In rural Northumberland County, the magnificent 221-acre estate of Gascony encompasses a Greek Revival-style main house built in ca. 1856, in addition to a guest house and numerous agricultural outbuildings that contribute to the property’s historical milieu. Gascony was first settled in the mid-17th-century by the Gaskins family, which held a prominent role in the Northumberland County community. Most notably, Thomas Gaskins V, who inherited at least a portion of the estate after his father’s death in 1737, served the county as a local sheriff and a delegate to the House of Burgesses from 1765 to 1768. During the American Revolution, Gaskins recruited county men for the militia. In one of his letters to Thomas Jefferson, Gaskins recounted the sacking of his estate by British privateers in 1781. A deed from Gaskins to his son implies that the main house, which had presumably been destroyed by the British, was rebuilt by 1784. The Gaskins family continued to own the property until the 1840s, when John Hopkins Harding purchased the lands. Oral tradition passed down by the Harding family contends that the current ca. 1856 main house was built on the foundations of Thomas Gaskins V’s original dwelling. Although current research has not confirmed this, future archaeological and documentary investigations may reveal information relating to the original Gascony dwelling’s location, and about the lives of the enslaved African Americans who lived and worked on the property.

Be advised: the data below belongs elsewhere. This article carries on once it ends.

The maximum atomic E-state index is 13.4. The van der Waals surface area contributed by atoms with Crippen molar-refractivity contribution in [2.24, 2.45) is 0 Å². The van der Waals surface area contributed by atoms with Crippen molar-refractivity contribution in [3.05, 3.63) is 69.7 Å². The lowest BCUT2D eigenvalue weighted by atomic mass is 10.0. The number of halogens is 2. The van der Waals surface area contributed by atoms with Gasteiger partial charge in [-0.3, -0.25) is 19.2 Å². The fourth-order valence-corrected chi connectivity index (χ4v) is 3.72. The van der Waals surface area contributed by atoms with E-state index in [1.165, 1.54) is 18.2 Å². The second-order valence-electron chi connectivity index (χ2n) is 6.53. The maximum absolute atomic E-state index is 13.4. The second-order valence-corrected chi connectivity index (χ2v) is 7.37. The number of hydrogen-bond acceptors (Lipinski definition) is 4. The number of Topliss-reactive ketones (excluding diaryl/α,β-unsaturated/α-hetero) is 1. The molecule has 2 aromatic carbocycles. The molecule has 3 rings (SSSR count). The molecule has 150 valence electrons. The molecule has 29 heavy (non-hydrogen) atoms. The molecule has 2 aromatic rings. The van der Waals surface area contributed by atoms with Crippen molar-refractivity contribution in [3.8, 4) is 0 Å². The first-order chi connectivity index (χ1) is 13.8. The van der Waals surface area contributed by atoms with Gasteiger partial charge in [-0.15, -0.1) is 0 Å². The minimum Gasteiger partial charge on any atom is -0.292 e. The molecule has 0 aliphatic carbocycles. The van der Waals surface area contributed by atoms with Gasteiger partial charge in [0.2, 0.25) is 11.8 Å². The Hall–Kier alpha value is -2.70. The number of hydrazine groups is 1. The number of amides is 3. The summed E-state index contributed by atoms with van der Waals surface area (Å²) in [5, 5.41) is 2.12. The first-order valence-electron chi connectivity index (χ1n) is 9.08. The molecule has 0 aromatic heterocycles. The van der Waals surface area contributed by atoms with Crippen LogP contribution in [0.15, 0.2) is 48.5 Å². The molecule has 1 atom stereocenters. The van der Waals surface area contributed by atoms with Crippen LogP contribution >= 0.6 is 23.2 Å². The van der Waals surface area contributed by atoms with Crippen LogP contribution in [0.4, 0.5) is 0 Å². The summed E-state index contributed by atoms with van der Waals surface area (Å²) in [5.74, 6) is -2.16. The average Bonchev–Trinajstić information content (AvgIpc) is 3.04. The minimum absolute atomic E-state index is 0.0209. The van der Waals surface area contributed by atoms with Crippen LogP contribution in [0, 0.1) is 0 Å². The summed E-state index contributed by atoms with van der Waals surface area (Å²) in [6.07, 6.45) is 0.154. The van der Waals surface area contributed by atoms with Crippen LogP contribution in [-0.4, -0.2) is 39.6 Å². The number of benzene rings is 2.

Many properties listed in the registers are private dwellings and are not open to the public, however many are visible from the public right-of-way. Please be respectful of owner privacy.
VLR: Virginia Landmarks Register
NPS: National Park Service
NRHP: National Register of Historic Places
NHL: National Historic Landmark